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Book Review Kirk-Othmer Concise Encyclopedia of Chemical Technology. Edited by M. Grayson and D. Eckroth

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Kirk-Othmer Concise Encyclopedia of Chemical Technology. Edited by M . Grayson and D. Eckroth. John Wiley
and Sons, New York 1985. xxxii, 1318 pp., bound,
$ 172.85.- ISBN 0-47 1-86977-5.
The condensation of twenty-six volumes of information
into a single reference volume is a formidable task, especially when not only text but also a large number of tables,
figures, graphs, charts, formulas, and even pictures are involved. The editors of the renowned Kirk-Othmer Encyclopedia of Chemical Technology have achieved this goal in
such a way that the abridgment, the Concise Encyclopedia
of Chemical Technology, should find wide use, both by
professionals as a single source of key information and as
a guide to further literature and by students as a lucid introduction to the multifarious aspects of the chemical industry.
Each subject in the twenty-four main volumes and supplementary volume of the parent work has been condensed
and, in some cases, updated. The entries include important
chemical substances (acetaldehyde to zirconium), chemical
processes (absorption to zone refining), and the many facets of chemical technology itself (from the manufacture of
dyes and the processing of milk to the large-scale production of antibiotics and chemotherapeutic agents and the recent applications of genetic engineering). The curious
reader will find discussions of the design of experiments,
fine art examination and conservation, information retrieval, nomenclature, patents, recycling, regulatory agencies,
trademarks and copyrights, and much more.
Only a small fraction of the original tables and figures
remain, but those selected are the most important. Likewise, the number of references has been drastically reduced, but those given are fairly up-to-date and enable the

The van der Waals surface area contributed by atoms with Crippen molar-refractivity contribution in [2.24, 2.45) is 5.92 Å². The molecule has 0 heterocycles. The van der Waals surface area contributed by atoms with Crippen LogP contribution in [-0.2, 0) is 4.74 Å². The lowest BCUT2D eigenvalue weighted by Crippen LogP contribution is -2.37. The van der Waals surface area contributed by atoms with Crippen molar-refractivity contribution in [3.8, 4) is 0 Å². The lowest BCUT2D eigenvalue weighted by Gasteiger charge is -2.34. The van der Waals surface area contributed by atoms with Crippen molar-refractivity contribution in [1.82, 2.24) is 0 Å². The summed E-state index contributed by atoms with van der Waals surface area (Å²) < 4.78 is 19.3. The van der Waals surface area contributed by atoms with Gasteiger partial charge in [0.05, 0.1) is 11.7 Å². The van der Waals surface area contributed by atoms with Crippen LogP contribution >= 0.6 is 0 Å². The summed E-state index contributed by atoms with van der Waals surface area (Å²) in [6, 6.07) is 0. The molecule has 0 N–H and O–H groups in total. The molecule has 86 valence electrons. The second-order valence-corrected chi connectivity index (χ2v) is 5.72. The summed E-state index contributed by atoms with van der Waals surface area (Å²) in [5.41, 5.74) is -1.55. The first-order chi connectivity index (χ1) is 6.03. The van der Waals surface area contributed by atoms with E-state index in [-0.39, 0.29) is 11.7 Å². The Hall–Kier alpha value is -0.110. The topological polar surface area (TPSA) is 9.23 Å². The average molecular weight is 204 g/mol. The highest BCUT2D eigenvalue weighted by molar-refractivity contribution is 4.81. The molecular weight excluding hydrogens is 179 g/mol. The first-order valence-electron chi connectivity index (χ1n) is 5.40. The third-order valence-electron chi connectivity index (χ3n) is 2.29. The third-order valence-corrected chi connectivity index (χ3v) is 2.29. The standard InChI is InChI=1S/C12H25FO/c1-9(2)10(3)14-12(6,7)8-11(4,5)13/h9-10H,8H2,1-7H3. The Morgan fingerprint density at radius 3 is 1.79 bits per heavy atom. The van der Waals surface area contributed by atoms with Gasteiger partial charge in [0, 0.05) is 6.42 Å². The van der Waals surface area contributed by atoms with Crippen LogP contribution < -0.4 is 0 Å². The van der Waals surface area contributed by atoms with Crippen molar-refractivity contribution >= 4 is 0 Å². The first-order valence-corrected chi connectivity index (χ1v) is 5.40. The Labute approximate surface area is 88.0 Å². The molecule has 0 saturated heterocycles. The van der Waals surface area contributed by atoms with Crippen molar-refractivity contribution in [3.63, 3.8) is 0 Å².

reader to locate efficiently further sources of information.
Moreover, the numerous formulas, subheadings, and
cross-references, as well as the index, facilitate the search
for specific facts. Lists of conversion factors, abbreviations, and unit symbols at the front and of nomenclature
under some entries (for example, “Mass Transfer” and
“Thermodynamics”) further assist the reader.
The entry “Phosphorus Compounds” illustrates the
amount of condensation involved. In the third edition of
Kirk-Othmer, the subject is treated in fifty pages, which include eighteen tables and nine figures and conclude with
sixty-seven references. The Concise Encyclopedia handles
the subject in a little over two pages, three tables, and five
general references (although the smaller print size and the
larger pages roughly double the informational content per
page). Nonetheless, the entry presents key information, including the physical properties of the phosphorus sulfides,
halides, and oxides, the phosphorous acids, the phosphazenes and other phosphorus-nitrogen compounds, and
phosphine and its derivatives as well as descriptions of
their industrial preparation and main applications. Illustrated are the structures of the phosphorus 0x0 acids and
the phosphorus sulfides along with a diagram of a plant
for the production of phosphorus trichloride and phosphorus pentachloride.
Of course, any reference work that attempts to distill the